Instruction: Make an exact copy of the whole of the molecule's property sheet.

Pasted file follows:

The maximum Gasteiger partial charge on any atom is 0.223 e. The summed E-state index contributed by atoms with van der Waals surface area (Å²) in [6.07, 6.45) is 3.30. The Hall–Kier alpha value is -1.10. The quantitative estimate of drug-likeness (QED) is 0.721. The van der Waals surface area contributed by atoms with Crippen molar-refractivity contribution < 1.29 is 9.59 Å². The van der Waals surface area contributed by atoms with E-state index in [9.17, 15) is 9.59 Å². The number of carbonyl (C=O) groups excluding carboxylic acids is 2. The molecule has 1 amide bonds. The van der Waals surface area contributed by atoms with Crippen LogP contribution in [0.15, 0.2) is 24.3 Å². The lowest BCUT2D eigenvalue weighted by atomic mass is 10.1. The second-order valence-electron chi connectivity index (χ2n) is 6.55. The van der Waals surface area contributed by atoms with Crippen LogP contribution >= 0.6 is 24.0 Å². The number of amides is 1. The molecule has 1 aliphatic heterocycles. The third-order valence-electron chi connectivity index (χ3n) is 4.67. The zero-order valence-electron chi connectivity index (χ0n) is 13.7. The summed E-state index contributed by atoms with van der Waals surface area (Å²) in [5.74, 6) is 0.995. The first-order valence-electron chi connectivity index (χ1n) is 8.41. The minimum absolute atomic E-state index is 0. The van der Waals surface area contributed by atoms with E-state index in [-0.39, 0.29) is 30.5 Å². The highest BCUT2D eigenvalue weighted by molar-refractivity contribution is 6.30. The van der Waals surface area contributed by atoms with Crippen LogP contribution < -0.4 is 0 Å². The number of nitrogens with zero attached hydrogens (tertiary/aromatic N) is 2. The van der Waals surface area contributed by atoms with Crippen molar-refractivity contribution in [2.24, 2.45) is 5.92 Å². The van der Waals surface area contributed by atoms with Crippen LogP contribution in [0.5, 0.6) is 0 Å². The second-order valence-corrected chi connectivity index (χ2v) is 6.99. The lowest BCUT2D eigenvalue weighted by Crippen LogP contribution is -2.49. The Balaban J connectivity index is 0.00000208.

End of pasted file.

The maximum Gasteiger partial charge on any atom is 0.223 e. The summed E-state index contributed by atoms with van der Waals surface area (Å²) in [6.07, 6.45) is 3.30. The Hall–Kier alpha value is -1.10. The quantitative estimate of drug-likeness (QED) is 0.721. The van der Waals surface area contributed by atoms with Crippen molar-refractivity contribution < 1.29 is 9.59 Å². The van der Waals surface area contributed by atoms with E-state index in [9.17, 15) is 9.59 Å². The number of carbonyl (C=O) groups excluding carboxylic acids is 2. The molecule has 1 amide bonds. The van der Waals surface area contributed by atoms with Crippen LogP contribution in [0.15, 0.2) is 24.3 Å². The lowest BCUT2D eigenvalue weighted by atomic mass is 10.1. The second-order valence-electron chi connectivity index (χ2n) is 6.55. The van der Waals surface area contributed by atoms with Crippen LogP contribution >= 0.6 is 24.0 Å². The number of amides is 1. The molecule has 1 aliphatic heterocycles. The third-order valence-electron chi connectivity index (χ3n) is 4.67. The zero-order valence-electron chi connectivity index (χ0n) is 13.7. The summed E-state index contributed by atoms with van der Waals surface area (Å²) in [5.74, 6) is 0.995. The first-order valence-electron chi connectivity index (χ1n) is 8.41. The minimum absolute atomic E-state index is 0. The van der Waals surface area contributed by atoms with E-state index in [-0.39, 0.29) is 30.5 Å². The highest BCUT2D eigenvalue weighted by molar-refractivity contribution is 6.30. The van der Waals surface area contributed by atoms with Crippen LogP contribution < -0.4 is 0 Å². The number of nitrogens with zero attached hydrogens (tertiary/aromatic N) is 2. The van der Waals surface area contributed by atoms with Crippen molar-refractivity contribution in [2.24, 2.45) is 5.92 Å². The van der Waals surface area contributed by atoms with Crippen LogP contribution in [0.5, 0.6) is 0 Å². The second-order valence-corrected chi connectivity index (χ2v) is 6.99. The lowest BCUT2D eigenvalue weighted by Crippen LogP contribution is -2.49. The Balaban J connectivity index is 0.00000208.